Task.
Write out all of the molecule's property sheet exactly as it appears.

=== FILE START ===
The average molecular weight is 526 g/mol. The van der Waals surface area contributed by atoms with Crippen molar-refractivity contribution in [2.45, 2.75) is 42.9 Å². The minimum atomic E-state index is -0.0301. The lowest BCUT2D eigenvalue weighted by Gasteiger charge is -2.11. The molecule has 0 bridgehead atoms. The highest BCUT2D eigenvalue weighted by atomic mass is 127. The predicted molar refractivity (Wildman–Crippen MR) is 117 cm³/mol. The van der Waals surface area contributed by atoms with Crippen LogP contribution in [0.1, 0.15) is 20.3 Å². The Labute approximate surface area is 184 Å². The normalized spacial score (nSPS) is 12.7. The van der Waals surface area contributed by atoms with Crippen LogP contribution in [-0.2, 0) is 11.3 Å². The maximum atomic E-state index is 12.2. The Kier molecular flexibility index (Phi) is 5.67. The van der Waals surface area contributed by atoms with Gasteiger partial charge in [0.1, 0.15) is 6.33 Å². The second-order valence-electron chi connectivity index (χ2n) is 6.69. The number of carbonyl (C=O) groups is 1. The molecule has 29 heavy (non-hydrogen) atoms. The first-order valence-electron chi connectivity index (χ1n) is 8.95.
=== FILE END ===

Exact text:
The average molecular weight is 526 g/mol. The van der Waals surface area contributed by atoms with Crippen molar-refractivity contribution in [2.45, 2.75) is 42.9 Å². The minimum atomic E-state index is -0.0301. The lowest BCUT2D eigenvalue weighted by Gasteiger charge is -2.11. The molecule has 0 bridgehead atoms. The highest BCUT2D eigenvalue weighted by atomic mass is 127. The predicted molar refractivity (Wildman–Crippen MR) is 117 cm³/mol. The van der Waals surface area contributed by atoms with Crippen LogP contribution in [0.1, 0.15) is 20.3 Å². The Labute approximate surface area is 184 Å². The normalized spacial score (nSPS) is 12.7. The van der Waals surface area contributed by atoms with Crippen LogP contribution in [-0.2, 0) is 11.3 Å². The maximum atomic E-state index is 12.2. The Kier molecular flexibility index (Phi) is 5.67. The van der Waals surface area contributed by atoms with Gasteiger partial charge in [0.1, 0.15) is 6.33 Å². The second-order valence-electron chi connectivity index (χ2n) is 6.69. The number of carbonyl (C=O) groups is 1. The molecule has 29 heavy (non-hydrogen) atoms. The first-order valence-electron chi connectivity index (χ1n) is 8.95.